For example, required components for an autonomous tractor would include the tractor, its sensor, and the software (on board or in the cloud) that makes it autonomous. Required components for a sensor company might include ceiling sensors, a base station, a network switch, control software, and installation. In other words, whatever would prevent your customer from getting any value at all from your solution should be included in this group. And everything in this group should be included in your base bundle.

(2) Essential HaaS components

Essential components are the line items that are less obviously critical, but are required for the customer to experience the full value of the solution you are selling. These components often require deeper conversation to explain how you help customers capture the full value—and how you deliver on the full promise—of your hardware offering.

The distinction between required and essential can be subtle: Hardware is self-evidently a required component, but perhaps your service plan is essential because it’s what makes your hardware successful (no customer has an in-house expert to service your solution). You’d do yourself and your customers a disservice if you don’t include the service plan in your core bundle—but you might not realize until it's too late and the customer is disappointed they are not capturing the value you promised!

For example:

  • If equipment won’t deliver for the customer over the contract period without ongoing maintenance, a maintenance program may be an essential part of your solution
  • If there’s meaningful risk of hardware breaking down during the contract term, a warranty program may be an essential component of your solution
  • If a custom setup is required to get full value from the HaaS solution, installation may be an essential component in your core offering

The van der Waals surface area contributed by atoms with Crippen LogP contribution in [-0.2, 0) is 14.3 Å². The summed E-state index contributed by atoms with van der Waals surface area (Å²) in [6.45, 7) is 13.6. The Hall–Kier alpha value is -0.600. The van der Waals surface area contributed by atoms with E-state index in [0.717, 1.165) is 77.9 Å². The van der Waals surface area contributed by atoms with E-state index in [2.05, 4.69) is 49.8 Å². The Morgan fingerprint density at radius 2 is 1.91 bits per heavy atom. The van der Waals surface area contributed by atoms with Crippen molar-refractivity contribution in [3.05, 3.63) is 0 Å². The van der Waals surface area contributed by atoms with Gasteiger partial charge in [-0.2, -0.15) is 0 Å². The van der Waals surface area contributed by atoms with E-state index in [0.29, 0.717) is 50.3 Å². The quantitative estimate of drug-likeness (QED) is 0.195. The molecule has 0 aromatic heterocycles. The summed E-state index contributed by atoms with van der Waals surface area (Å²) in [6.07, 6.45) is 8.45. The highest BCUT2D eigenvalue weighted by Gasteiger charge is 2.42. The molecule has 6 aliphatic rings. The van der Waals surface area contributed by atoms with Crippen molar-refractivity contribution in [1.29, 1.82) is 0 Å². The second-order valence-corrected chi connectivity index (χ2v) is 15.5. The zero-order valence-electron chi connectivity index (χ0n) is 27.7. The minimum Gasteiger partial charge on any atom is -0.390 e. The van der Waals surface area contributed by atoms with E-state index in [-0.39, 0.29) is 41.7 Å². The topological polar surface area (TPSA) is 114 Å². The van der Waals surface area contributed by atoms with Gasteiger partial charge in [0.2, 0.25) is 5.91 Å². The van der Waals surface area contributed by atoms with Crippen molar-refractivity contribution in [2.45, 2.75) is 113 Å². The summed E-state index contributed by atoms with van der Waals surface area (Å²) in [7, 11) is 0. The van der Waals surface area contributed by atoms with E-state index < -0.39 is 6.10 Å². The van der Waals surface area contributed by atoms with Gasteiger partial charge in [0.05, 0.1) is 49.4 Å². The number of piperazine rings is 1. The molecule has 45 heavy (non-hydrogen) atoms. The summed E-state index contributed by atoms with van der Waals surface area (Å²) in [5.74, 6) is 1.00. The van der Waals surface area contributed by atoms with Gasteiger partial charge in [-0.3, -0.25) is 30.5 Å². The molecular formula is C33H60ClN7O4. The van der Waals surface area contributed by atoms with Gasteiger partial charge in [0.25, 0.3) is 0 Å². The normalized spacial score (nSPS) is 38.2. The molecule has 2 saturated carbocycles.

In the autonomous tractor company example, a seasonal tune-up program that keeps the performance at 100% may be an “essential” part of the core bundle. For the office sensor company, backup batteries might be necessary for power-off operation so that customers experience the full value of the solution 24/7/365.

(3) Optional HaaS components

Optional components can enhance the value of the solution for all of your customers, but the components aren’t necessary to deliver successful outcomes. This might include extra accessories (which enable the hardware with additional capabilities) or supplemental services (which improve performance beyond the accepted baseline). Warranty programs are often sold as optional add-ons to the base plan because they are oriented around risk mitigation. This is in contrast with an ongoing service plan, which is more often designed as an essential item to keep the solution operating at peak performance.

Basically an “optional” component makes the solution better but is not necessary to achieve success.  Such items can and should be pitched as part of an expansion bundle—e.g., a “platinum package”—for customers looking to further increase the value of your solution to their business.

An example of optional, value-add components for the autonomous tractor company would be a more efficient battery pack that extends the service life of the battery, allows longer run times, and provides faster charging time.  For the example sensor company, additional wall sensors that expand the sensing range of the system and make it more sensitive to passing traffic.